The news has warned:  “A ‘tidal wave’ of COVID-related workplace lawsuits could be on the way”.  We previously discussed a possible wave of wage and hour claims and protected leave claims and the steps to take now: COVID-19 Related Employer Liability Claims on the Rise. Employers should also consider increased exposure in the following areas:

Increase in Safety-Related Actions

COVID-19 creates several areas of potential safety-related liability for employers.

The Occupational Safety and Health Act (“OSHA”) requires employers ensure their workplace is “free from recognized hazards that are causing or likely to cause death or serious physical harm.” COVID-19 is a recognized hazard in the workplace, thus employers who fail to implement appropriate preventative measures may face enforcement actions by OSHA. Although employees are generally prohibited from suing their employers for unsafe working conditions under the Act, potential fines for citations can be substantial.  Consistent with OSHA’s recommendations, we too urge employers to follow the CDC’s COVID-19 recommendations.

Employees may allege constructive termination due to a lack of proper safety precautions. Again, following, at a minimum, the CDC’s COVID-19 recommendations will provide defensible positions to such claims. Although employees who contract COVID-19 on the job can file workers’ compensation claims, which generally would be their exclusive remedy, a showing of gross disregard for safety may support claims against an employer. Following the CDC’s guidance quickly disposes of these claims.

Finally, third-party lawsuits may be brought when a non-employee, such as a customer or client, contracts COVID-19 due to the actions of an employer. Congress is considering legislation to limit employer liability related to COVID-19, but it is unclear if such efforts will pass. Even if passed, such legislation may be challenged and will still include exceptions for gross negligence, recklessness, or willful misconduct, which may be the case with Covid related issues. Following CDC Covid-19 guidance again provides the best defense.

Challenges to Current Layoffs and Furloughs

With the COVID-19 pandemic, millions of workers were laid off or furloughed, leading to potential claims of wrongful termination.

Discrimination claims may be one type of challenge. If a displaced worker falls into a protected category, such as race or disability, they may claim they were targeted for furlough based upon this protected category, potentially leading to a claim of discrimination. Keep in mind these protected categories may include age (if 40 or older), gender, gender identity, sexual orientation, race, color, religion, national origin, disability, genetic information, military service, and several other protected class statuses.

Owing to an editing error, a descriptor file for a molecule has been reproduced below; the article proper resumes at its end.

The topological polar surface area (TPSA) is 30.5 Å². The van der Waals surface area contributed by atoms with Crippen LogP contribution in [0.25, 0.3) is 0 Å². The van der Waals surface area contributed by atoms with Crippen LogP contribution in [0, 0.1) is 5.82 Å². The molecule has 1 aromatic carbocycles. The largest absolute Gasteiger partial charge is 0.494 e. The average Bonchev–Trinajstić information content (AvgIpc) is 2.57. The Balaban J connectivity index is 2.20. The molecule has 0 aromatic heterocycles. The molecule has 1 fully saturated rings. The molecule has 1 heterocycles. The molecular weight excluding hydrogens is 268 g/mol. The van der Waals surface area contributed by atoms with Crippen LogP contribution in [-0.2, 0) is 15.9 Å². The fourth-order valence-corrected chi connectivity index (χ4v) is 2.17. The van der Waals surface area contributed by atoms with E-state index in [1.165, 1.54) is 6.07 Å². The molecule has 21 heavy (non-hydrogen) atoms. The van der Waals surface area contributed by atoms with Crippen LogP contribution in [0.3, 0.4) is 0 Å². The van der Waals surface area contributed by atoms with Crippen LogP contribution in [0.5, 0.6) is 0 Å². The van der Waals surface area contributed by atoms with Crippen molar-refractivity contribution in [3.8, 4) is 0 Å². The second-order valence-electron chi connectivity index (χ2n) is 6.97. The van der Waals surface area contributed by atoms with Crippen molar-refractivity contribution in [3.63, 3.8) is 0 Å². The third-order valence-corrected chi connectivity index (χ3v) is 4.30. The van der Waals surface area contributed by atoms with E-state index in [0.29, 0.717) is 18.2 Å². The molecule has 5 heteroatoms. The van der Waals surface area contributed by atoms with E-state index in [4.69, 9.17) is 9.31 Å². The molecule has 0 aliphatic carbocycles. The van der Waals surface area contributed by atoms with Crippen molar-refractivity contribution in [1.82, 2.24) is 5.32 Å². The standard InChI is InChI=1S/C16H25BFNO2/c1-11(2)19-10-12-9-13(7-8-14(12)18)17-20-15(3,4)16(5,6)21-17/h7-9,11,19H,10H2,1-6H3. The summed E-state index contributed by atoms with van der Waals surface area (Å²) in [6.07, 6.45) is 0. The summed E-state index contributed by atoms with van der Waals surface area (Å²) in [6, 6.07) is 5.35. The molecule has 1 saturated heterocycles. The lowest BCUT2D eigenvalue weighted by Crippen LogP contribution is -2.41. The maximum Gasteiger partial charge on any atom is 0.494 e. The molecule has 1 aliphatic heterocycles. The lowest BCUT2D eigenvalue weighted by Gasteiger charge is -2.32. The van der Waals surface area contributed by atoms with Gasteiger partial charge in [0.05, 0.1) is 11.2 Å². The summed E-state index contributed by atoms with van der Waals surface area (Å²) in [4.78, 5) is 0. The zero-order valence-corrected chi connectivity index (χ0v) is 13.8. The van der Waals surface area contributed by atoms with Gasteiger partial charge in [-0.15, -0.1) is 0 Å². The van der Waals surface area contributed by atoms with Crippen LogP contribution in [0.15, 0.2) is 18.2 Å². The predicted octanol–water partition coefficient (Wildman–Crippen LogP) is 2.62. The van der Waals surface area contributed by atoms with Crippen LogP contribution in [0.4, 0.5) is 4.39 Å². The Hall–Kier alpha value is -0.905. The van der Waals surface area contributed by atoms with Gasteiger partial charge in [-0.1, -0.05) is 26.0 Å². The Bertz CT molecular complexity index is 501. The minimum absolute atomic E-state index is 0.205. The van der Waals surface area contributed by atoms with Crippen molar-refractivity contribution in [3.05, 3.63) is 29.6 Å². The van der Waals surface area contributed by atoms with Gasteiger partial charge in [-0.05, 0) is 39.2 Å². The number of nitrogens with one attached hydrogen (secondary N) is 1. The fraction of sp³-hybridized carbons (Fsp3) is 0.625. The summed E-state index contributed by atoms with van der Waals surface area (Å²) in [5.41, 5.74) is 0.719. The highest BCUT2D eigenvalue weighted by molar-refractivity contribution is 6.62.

When making a business decision to lay off/furlough multiple workers at a location or in a job classification, claims of discrimination become less likely.  However, when a layoff targets some, but not all, workers at a location, in a job classification, or the like, discrimination claims challenging the selection criteria may result. Generally, the more objective the criteria used, for example, “last in/first out,” the less exposure for discrimination claims; conversely, the more subjective the criteria used, the greater the exposure to claims of discrimination. At a minimum, employers should create a written evidentiary record of the non-discriminatory, business-related criteria used to make such layoff/furlough decisions.

Employer should carefully evaluate the adverse impact to protected categories before finalizing layoff decisions.  If members of a protected group, for example, workers 40 years of age and over, are selected for layoff in greater percentages than their representation in the relevant work force, the employer may want to reexamine its selection process. The EEOC reminds employers that selection of individuals for temporary or permanent employment changes must not be made because of any protected characteristic, including the race, color, religion, national origin, sex, age, disability, or protected genetic information of the individual, or in retaliation for engaging in protected activity.

Some reductions in force may trigger notice requirements. The Workers Adjustment and Retraining Notice (“WARN”) Act requires employers with 100 or more employees to provide at least 60 days’ written notice of layoff prior to the effective date of the layoff, if the requisite number of employees at a site of employment are laid off, and in some instances if employees are furloughed.  The WARN Act provides for an exception to its notice requirements in the event of “unforeseeable circumstances.”  It is likely that failure to provide layoff notices will result in legal challenges to which employers may assert the “unforeseen circumstances” defense.  How a court would rule on such legal challenges is unknown.

Finally, employers should consider providing severance in exchange for a Release Agreement, particularly with large layoffs involving employees falling within protected categories.  With few exceptions, most employment-related claims can be waived through a properly prepared Release Agreement. A release may be particularly important when laying off an employee with a real or perceived disability, or who is in a protected age group, two protected categories which may especially give rise to discrimination claims in the era of COVID-19.

The lawyers at Faulkner Law Offices, PLLC have decades of experience in employment matters and can assist employers and employees in maneuvering during these challenging times.